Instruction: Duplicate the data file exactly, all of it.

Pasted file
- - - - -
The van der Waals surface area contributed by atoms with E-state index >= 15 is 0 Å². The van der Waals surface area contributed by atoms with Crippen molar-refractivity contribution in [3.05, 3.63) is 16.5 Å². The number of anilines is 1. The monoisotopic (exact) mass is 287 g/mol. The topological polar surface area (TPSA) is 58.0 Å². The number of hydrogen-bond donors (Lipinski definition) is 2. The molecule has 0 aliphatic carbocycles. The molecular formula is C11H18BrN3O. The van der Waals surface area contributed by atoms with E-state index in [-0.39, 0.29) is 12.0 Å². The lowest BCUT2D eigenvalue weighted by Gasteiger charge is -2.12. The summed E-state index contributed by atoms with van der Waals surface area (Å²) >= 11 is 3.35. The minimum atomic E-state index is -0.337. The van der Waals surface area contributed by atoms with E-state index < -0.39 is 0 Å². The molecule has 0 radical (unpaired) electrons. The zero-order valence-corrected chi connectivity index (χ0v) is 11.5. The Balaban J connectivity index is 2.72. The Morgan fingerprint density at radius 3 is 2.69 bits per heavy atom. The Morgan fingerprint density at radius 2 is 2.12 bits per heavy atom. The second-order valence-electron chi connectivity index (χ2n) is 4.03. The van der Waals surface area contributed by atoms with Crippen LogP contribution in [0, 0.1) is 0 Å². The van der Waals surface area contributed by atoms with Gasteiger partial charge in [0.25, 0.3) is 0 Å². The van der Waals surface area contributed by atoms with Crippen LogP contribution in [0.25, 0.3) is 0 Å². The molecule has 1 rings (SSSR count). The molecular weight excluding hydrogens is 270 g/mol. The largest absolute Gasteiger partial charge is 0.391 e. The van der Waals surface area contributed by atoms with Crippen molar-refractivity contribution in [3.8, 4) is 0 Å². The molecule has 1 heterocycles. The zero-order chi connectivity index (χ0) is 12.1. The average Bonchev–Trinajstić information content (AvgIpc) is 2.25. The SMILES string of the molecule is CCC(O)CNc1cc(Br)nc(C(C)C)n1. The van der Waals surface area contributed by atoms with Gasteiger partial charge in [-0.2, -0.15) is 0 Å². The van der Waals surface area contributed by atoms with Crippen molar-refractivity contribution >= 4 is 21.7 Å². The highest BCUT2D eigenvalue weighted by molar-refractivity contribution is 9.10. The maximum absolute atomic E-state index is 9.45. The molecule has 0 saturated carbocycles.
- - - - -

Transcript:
The van der Waals surface area contributed by atoms with E-state index >= 15 is 0 Å². The van der Waals surface area contributed by atoms with Crippen molar-refractivity contribution in [3.05, 3.63) is 16.5 Å². The number of anilines is 1. The monoisotopic (exact) mass is 287 g/mol. The topological polar surface area (TPSA) is 58.0 Å². The number of hydrogen-bond donors (Lipinski definition) is 2. The molecule has 0 aliphatic carbocycles. The molecular formula is C11H18BrN3O. The van der Waals surface area contributed by atoms with E-state index in [-0.39, 0.29) is 12.0 Å². The lowest BCUT2D eigenvalue weighted by Gasteiger charge is -2.12. The summed E-state index contributed by atoms with van der Waals surface area (Å²) >= 11 is 3.35. The minimum atomic E-state index is -0.337. The van der Waals surface area contributed by atoms with E-state index < -0.39 is 0 Å². The molecule has 0 radical (unpaired) electrons. The zero-order valence-corrected chi connectivity index (χ0v) is 11.5. The Balaban J connectivity index is 2.72. The Morgan fingerprint density at radius 3 is 2.69 bits per heavy atom. The Morgan fingerprint density at radius 2 is 2.12 bits per heavy atom. The second-order valence-electron chi connectivity index (χ2n) is 4.03. The van der Waals surface area contributed by atoms with Crippen LogP contribution in [0, 0.1) is 0 Å². The van der Waals surface area contributed by atoms with Gasteiger partial charge in [0.25, 0.3) is 0 Å². The van der Waals surface area contributed by atoms with Crippen LogP contribution in [0.25, 0.3) is 0 Å². The molecule has 1 rings (SSSR count). The molecular weight excluding hydrogens is 270 g/mol. The largest absolute Gasteiger partial charge is 0.391 e. The van der Waals surface area contributed by atoms with Crippen molar-refractivity contribution in [3.8, 4) is 0 Å². The molecule has 1 heterocycles. The zero-order chi connectivity index (χ0) is 12.1. The average Bonchev–Trinajstić information content (AvgIpc) is 2.25. The SMILES string of the molecule is CCC(O)CNc1cc(Br)nc(C(C)C)n1. The van der Waals surface area contributed by atoms with Gasteiger partial charge in [-0.2, -0.15) is 0 Å². The van der Waals surface area contributed by atoms with Crippen molar-refractivity contribution >= 4 is 21.7 Å². The highest BCUT2D eigenvalue weighted by molar-refractivity contribution is 9.10. The maximum absolute atomic E-state index is 9.45. The molecule has 0 saturated carbocycles.